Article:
Saturday, April 3, 2021

Looking for Frog Eggs

Recently I had the opportunity to help the Utah Division of Wildlife Resources look for spotted frog eggs. The females lay their eggs in the spring, often when it seems unseasonably cold! Fortunately the snow had melted, but we were still wearing coats and hats.

I went to a spring I had never been to before. It was like many desert springs, isolated and surrounded by vegetation that can withstand the heat and dryness of the summer. Within the spring, it's so different. The water provides an opportunity for different creatures to survive.
It had been several years since I had looked for frog egg masses, but fortunately it didn't take long to regain my search image. Each female lays one cluster of eggs. We count the clusters and determine their age range.

How many clusters do you see in the photo below? I say at least 17. That means 17 spotted frogs laid egg clusters here!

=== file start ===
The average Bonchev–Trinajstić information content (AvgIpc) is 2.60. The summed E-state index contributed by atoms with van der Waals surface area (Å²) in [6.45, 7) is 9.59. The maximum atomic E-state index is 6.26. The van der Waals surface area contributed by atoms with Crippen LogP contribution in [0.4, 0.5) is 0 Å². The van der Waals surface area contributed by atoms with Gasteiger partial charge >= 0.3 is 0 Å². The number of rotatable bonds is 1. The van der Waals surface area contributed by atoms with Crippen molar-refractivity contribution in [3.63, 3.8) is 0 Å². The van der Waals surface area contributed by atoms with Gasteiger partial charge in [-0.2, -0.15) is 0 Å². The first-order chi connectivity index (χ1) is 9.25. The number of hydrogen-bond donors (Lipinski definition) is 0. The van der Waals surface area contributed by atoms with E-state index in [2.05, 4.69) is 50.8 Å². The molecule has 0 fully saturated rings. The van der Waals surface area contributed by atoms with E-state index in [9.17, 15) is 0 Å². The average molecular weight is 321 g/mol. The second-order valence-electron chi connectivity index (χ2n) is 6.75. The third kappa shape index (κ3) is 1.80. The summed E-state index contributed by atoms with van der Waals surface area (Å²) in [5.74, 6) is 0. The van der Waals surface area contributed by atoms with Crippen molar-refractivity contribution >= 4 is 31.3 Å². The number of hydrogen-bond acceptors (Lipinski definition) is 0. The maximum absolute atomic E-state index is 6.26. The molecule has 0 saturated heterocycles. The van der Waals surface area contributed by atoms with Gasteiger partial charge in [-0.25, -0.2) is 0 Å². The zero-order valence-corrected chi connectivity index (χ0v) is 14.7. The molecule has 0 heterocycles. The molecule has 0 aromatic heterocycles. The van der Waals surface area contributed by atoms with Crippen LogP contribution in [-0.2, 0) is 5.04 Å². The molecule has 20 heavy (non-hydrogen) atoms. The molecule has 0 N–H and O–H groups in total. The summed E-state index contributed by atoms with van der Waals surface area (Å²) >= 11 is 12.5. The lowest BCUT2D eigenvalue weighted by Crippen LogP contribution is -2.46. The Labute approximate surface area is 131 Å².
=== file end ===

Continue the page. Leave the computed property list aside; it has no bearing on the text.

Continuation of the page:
Most of the egg clusters were relatively young, but we did find a few tadpoles. You might have to use your imagination a little, the photo isn't good.

The frogs were very quiet and I only saw one, which fortunately a colleague caught. The spotted frogs are not very large.


It is so cool seeing new life and spring starting. I appreciate the opportunity to look for the frog eggs. Have you seen any this spring?

1 comment:

Carolyn said...

By the look on the frog's face, this was the scariest thing that ever happened to her!

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